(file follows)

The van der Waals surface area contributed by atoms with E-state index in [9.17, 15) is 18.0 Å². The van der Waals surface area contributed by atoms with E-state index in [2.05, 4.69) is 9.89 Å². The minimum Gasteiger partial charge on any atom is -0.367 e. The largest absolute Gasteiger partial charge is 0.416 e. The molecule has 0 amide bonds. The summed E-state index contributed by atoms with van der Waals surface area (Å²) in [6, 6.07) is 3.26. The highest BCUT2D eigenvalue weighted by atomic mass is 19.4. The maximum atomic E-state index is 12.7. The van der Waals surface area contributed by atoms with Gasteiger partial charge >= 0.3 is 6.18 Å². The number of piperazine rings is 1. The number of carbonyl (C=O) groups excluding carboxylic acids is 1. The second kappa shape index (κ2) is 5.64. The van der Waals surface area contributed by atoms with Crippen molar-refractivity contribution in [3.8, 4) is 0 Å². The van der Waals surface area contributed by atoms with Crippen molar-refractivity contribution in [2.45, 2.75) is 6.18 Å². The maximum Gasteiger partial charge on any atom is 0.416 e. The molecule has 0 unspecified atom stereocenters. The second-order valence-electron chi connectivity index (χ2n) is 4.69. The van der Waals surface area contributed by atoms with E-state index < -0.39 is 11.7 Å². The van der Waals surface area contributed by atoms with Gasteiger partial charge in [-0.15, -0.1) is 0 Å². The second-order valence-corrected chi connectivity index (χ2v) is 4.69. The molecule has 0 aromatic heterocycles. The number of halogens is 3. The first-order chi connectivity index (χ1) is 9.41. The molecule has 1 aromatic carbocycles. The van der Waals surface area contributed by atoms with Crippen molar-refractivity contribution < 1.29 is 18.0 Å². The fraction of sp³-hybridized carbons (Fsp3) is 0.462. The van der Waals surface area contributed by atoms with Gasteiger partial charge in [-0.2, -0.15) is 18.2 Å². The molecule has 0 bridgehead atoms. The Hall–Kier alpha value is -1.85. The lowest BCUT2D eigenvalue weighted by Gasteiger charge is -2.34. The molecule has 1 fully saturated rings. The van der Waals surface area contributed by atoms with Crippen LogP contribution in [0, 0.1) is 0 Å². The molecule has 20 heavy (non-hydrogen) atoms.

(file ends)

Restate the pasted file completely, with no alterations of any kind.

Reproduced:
The van der Waals surface area contributed by atoms with E-state index in [9.17, 15) is 18.0 Å². The van der Waals surface area contributed by atoms with E-state index in [2.05, 4.69) is 9.89 Å². The minimum Gasteiger partial charge on any atom is -0.367 e. The largest absolute Gasteiger partial charge is 0.416 e. The molecule has 0 amide bonds. The summed E-state index contributed by atoms with van der Waals surface area (Å²) in [6, 6.07) is 3.26. The highest BCUT2D eigenvalue weighted by atomic mass is 19.4. The maximum atomic E-state index is 12.7. The van der Waals surface area contributed by atoms with Gasteiger partial charge >= 0.3 is 6.18 Å². The number of piperazine rings is 1. The number of carbonyl (C=O) groups excluding carboxylic acids is 1. The second kappa shape index (κ2) is 5.64. The van der Waals surface area contributed by atoms with Crippen molar-refractivity contribution in [3.8, 4) is 0 Å². The van der Waals surface area contributed by atoms with Crippen molar-refractivity contribution in [2.45, 2.75) is 6.18 Å². The maximum Gasteiger partial charge on any atom is 0.416 e. The molecule has 0 unspecified atom stereocenters. The second-order valence-electron chi connectivity index (χ2n) is 4.69. The van der Waals surface area contributed by atoms with E-state index < -0.39 is 11.7 Å². The van der Waals surface area contributed by atoms with Gasteiger partial charge in [-0.15, -0.1) is 0 Å². The second-order valence-corrected chi connectivity index (χ2v) is 4.69. The molecule has 0 aromatic heterocycles. The number of halogens is 3. The first-order chi connectivity index (χ1) is 9.41. The molecule has 1 aromatic carbocycles. The van der Waals surface area contributed by atoms with Crippen molar-refractivity contribution < 1.29 is 18.0 Å². The fraction of sp³-hybridized carbons (Fsp3) is 0.462. The van der Waals surface area contributed by atoms with Gasteiger partial charge in [-0.2, -0.15) is 18.2 Å². The molecule has 0 bridgehead atoms. The Hall–Kier alpha value is -1.85. The lowest BCUT2D eigenvalue weighted by Gasteiger charge is -2.34. The molecule has 1 fully saturated rings. The van der Waals surface area contributed by atoms with Crippen LogP contribution in [0, 0.1) is 0 Å². The molecule has 20 heavy (non-hydrogen) atoms.